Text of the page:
..I'm so tired of hearing this crap.
I'd like a simple list of proof to negate it, and some of the arguments I might hear for it so I know what to expect and have a counter at hand.

Ready....
GO!

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Treaty of Tripoli

Art. 11. As the Government of the United States of America is not, in any sense, founded on the Christian religion; as it has in itself no character of enmity against the laws, religion, or tranquility, of Mussulmen; and, as the said States never entered into any war, or act of hostility against any Mahometan nation, it is declared by the parties, that no pretext arising from religious opinions, shall ever produce an interruption of the harmony existing between the two countries.


Signed by one of the Founding Fathers, John Adams.
Signed by John Adams, unanimously approved by the House and Senate, and negotiated while George Washington was President.
And printed in the Philadelphia Gazette and two New York newspapers without any evidence of public dissent.
Damn good coverage at that site. Thanks doone.
Got it and used it! Good find, Doone.

Ok.. so what are some arguments y'all have had thrown at ya in defense of this idiocy? Anything I should be prepared for?
Be prepared for a number of made-up quotations. I've seen several that, once researched, first appeared in a Christian apologetics book in the early 20th century, but nowhere else and it did not cite sources.
Everything that I've read actually indicates that James Madison, the mac daddy of the Constitution, was devoutly Christian. I would be hesitant to use any claims that the "founding fathers" were deists to support an argument that the US is not a Christian nation. The couple founding fathers who are most identifiable as "deists" - Jefferson and Franklin - were not involved in the writing of the Constitution - which I would argue comes closest to the "founding of this nation" given the sweeping changes in the union of states which it implemented.

The greatest arguments are, as Nelson points out, that having Christians write the Constitution or Declaration of Independence absolutely in no way supports the idea that the government they founded was based on any Christian values - making it a "Christian nation." The fact that they went out of their way to make it religiously neutral, and they had very good reason to do so, is enough proof that this is not a Christian nation. When the Constitution was written most states did support an "official" religion. Tax dollars went to supporting religion in general - or possibly only the official religion. Other religions were either forced to jump through near insurmountable hoops just to have the right to practice or they were not allowed to practice at all. And when I say "other religions" I mean Baptists, Catholics, and other non-Protestant denominations (in most states). Non-Christian religions were hardly allowed any rights at all, if they were allowed any. So the writers of the Constitution were very interested in keeping the federal government religion neutral so that all citizens really did have the freedoms they claimed to have revolted from England for.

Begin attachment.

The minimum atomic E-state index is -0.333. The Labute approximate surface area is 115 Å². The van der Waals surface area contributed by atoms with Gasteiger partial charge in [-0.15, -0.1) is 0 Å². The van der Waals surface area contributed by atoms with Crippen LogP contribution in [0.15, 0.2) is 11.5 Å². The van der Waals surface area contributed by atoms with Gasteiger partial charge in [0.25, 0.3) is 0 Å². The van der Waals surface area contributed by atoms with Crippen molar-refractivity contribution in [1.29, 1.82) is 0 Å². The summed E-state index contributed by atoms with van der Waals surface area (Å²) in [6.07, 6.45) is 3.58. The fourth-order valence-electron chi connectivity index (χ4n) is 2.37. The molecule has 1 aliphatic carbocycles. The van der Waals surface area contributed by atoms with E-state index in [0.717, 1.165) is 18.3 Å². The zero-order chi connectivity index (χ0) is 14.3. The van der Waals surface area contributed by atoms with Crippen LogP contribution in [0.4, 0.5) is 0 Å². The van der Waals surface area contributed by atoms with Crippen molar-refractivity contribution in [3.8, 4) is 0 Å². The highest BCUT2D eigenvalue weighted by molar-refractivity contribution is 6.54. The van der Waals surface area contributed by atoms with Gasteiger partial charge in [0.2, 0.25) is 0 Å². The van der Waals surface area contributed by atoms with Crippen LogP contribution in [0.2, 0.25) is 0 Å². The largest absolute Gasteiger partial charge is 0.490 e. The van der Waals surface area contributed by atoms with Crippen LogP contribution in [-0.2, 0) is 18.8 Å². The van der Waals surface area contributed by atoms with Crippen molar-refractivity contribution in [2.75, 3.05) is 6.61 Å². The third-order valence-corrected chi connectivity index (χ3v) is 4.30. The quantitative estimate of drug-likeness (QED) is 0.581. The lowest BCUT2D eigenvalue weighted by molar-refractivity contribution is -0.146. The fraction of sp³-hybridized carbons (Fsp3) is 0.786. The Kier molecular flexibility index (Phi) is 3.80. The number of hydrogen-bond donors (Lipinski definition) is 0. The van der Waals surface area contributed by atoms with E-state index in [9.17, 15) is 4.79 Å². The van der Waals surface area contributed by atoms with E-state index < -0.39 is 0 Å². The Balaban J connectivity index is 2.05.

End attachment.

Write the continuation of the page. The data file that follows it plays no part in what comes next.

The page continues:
Interesting side note, which I doubt any of those "Christian nation" supporters would have a clue about, but the Constitution, first amendment and all, originally only applied to the federal government. It was the 14th amendment, passed after the Civil War to, among other things, ensure that the rights granted by the federal government were not overruled by the states, which gives the Constitution weight over the states in all its articles. So one could argue that what the Founding Fathers wrote in the Constitution doesn't even matter because they were only laying out the rules of the federal government, which did not necessarily have absolute power over the states. In that case, it would be Lincoln and the Congress of that era's intentions that matter.

But I digress. The second best argument is that none of those "Christian values" which people claim this nation is founded on are actually unique to Christianity. They are values that Christianity co-opted into their own code of values, but they were not the brain child of Christians. In fact, you'd have to call them "Jewish values" were you to go that route. Though I've never heard anyone actually enumerate any of those values which are supposedly Christian on which this nation was supposedly founded.